Weekend golfers rejoice at pro’s 16 shots on one hole

Every amateur golfer’s worst nightmare came true for highly-ranked pro Kevin Na, who shot 16 on a par 4 in a PGA Tour event while wearing a microphone for the Golf Channel.

Na, who stayed surprisingly composed as he repeatedly hacked at his golf ball  in dense undergrowth, has claimed an unwanted record for the highest ever score on a par 4 in a PGA Tour event and become famous in the process.

As every media industry follower knows, content is king. It’s just unusual for a golfer to provide so much content on a single hole. Consequently, the story has hit the sports news in numerous countries, from a sympathetic column in the New York Times to a blow by blow account in the Daily Telegraph and an expression of gratitude on the Ruthless Golf blog.

As you would expect, the video on YouTube has over 200,000 views and there are hundreds of posts on Twitter, many expressing the empathy that comes only with shared experience.

But the whole story is told most succinctly in a single photo by AP photographer Eric Gay, which perfectly captures Na’s look of horror as his second attempt at a tee shot heads into the forest.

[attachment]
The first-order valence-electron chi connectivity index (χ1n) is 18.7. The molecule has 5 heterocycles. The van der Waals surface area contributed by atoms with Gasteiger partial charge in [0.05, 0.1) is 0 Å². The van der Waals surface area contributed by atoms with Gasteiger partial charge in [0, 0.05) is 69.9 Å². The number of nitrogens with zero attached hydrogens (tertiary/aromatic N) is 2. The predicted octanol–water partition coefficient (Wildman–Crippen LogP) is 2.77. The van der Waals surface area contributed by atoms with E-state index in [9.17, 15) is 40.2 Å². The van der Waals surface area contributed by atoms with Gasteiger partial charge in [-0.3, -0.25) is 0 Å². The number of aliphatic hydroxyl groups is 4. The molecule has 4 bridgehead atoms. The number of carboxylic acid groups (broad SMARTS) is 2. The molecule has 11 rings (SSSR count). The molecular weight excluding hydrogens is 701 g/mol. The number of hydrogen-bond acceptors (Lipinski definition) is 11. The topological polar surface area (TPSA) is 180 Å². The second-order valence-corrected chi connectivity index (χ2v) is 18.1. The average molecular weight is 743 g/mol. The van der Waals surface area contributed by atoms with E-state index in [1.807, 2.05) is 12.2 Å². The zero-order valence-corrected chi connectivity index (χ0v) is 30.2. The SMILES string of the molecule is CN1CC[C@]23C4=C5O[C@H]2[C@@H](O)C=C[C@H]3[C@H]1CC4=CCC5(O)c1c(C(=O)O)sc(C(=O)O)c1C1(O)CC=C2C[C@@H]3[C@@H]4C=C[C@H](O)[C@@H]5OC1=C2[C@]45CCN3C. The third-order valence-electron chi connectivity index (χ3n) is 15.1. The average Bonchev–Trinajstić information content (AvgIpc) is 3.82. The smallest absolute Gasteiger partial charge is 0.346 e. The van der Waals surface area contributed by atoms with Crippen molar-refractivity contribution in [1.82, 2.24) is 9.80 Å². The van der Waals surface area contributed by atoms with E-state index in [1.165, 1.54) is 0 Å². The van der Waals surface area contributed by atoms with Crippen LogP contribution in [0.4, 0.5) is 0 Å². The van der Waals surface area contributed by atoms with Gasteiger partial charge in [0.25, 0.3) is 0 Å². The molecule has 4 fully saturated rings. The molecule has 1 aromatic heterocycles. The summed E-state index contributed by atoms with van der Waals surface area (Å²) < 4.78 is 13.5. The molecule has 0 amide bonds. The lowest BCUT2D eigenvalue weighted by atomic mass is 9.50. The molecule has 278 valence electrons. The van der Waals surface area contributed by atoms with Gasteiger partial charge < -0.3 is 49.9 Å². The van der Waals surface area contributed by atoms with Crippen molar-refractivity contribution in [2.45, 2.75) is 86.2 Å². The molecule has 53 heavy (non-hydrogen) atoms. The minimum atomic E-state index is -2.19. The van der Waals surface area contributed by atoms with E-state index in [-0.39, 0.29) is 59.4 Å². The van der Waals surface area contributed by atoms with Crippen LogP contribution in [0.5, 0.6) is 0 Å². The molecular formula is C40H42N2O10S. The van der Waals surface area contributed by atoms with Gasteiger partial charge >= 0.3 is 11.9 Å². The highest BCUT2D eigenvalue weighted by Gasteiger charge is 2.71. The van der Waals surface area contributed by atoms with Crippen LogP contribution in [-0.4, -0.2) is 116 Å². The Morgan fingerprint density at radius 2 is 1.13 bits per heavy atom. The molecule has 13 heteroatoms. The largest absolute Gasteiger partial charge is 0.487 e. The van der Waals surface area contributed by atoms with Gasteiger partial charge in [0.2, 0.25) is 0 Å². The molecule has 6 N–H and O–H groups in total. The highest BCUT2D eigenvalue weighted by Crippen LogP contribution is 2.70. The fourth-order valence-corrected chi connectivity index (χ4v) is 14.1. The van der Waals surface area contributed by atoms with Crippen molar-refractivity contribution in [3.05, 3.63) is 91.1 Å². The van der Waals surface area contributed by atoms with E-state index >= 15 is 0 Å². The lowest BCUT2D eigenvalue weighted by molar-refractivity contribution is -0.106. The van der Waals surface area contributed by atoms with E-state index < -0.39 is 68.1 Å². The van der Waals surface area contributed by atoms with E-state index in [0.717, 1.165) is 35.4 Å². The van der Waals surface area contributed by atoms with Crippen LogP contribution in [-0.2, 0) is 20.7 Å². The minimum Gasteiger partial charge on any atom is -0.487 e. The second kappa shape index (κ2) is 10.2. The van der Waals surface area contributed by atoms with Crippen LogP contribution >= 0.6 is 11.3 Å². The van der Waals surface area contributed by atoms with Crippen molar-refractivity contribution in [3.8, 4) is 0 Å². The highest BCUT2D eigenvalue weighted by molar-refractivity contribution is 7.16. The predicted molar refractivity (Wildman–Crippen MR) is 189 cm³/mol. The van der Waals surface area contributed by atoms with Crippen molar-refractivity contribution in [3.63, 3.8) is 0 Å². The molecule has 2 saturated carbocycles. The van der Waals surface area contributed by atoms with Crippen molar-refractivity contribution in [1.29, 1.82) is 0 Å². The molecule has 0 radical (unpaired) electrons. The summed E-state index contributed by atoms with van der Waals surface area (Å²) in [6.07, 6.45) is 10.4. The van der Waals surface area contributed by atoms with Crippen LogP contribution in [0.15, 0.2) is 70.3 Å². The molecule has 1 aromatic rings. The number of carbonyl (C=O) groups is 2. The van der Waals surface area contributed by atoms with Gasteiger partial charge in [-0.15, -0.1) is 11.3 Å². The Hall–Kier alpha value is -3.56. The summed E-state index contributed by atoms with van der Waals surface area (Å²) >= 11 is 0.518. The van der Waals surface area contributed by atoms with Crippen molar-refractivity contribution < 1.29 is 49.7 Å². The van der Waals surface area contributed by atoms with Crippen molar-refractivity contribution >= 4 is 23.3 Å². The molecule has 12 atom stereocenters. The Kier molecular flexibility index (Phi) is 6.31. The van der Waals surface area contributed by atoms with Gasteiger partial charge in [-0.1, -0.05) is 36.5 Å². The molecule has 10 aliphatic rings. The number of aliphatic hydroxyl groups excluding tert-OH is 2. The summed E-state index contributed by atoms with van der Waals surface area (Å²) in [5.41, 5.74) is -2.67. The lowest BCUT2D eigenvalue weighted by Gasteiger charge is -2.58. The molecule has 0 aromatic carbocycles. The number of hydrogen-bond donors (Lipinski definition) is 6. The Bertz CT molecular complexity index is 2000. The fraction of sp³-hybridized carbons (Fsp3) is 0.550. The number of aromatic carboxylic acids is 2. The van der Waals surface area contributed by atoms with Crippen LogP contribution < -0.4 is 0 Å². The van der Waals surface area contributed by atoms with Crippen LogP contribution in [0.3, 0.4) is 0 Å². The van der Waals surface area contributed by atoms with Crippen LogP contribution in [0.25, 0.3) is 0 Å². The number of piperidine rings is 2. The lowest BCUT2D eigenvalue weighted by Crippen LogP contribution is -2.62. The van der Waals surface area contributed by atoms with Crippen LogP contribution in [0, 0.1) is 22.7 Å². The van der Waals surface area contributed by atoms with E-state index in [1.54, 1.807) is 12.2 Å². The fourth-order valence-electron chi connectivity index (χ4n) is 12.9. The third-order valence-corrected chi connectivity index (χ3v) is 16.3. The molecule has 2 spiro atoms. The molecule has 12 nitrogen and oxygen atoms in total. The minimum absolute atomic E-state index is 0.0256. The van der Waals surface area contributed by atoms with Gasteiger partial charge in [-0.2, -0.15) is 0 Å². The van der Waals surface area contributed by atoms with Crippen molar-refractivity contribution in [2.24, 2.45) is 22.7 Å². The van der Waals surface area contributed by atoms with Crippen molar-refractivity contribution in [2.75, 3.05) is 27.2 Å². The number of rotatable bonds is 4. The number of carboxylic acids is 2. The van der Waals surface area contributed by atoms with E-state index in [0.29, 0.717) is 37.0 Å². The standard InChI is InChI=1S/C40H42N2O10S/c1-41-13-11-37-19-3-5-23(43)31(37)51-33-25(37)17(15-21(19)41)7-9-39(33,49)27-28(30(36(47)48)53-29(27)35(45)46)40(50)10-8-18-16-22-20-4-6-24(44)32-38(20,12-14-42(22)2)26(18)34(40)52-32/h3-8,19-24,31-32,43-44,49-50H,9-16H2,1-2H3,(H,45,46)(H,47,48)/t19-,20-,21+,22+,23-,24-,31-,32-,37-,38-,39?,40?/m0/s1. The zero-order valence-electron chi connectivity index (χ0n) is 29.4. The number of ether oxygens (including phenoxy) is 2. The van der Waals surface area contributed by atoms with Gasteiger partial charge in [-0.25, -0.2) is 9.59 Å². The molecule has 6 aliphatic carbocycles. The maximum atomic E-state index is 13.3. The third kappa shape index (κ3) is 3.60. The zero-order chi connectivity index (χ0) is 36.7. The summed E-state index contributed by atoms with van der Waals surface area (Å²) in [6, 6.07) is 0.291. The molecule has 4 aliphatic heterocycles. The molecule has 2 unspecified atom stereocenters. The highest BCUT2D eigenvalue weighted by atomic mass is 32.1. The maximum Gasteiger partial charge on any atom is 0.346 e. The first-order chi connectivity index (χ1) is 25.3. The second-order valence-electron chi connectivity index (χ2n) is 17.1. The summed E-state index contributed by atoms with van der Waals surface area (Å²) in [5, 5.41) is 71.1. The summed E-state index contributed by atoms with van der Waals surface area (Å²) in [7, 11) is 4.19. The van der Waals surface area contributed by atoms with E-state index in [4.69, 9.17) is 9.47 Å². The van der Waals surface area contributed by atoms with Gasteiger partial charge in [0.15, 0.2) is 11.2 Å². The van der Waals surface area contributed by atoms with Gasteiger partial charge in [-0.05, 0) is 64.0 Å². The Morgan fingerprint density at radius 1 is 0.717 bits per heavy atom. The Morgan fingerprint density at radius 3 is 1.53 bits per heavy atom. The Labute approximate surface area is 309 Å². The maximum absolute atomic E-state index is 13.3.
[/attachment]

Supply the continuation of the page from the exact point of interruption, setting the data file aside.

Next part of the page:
Hapless errors by sporting stars that make them look like the rest of us can inspire emotions in the audience ranging from pity (particularly if the stakes are high) to anger (“you’ve let me down”/”don’t you care?”), glee (especially if we’re supporting the other team) and schadenfreude (if we dislike the athlete or envy them). In this case the media coverage is gleeful with more than a hint of schadenfreude.

We watch elite sports coverage because we recognise and admire the high performance of the athletes. And yet occasional howlers often attract more attention than moments of inspiration because they are unexpected and can have such an impact on results. For example, TV news coverage of football will often show the goals and any glaring misses. There is no room for competent professional play in a 30 second clip.

As occasional golfers rejoice that a full-time pro can appear so inept they should take note that Kevin Na somehow managed to pull himself together and finish the remaining nine holes of the course in three under par. It’s clear that his 16 was a freak occurrence.

The charm of this story is that nobody really got hurt: Kevin Na will live to fight another day and he can console himself with the thought that, like almost all sporting records, his will be broken one day. His fellow golfers probably dream about it every night.

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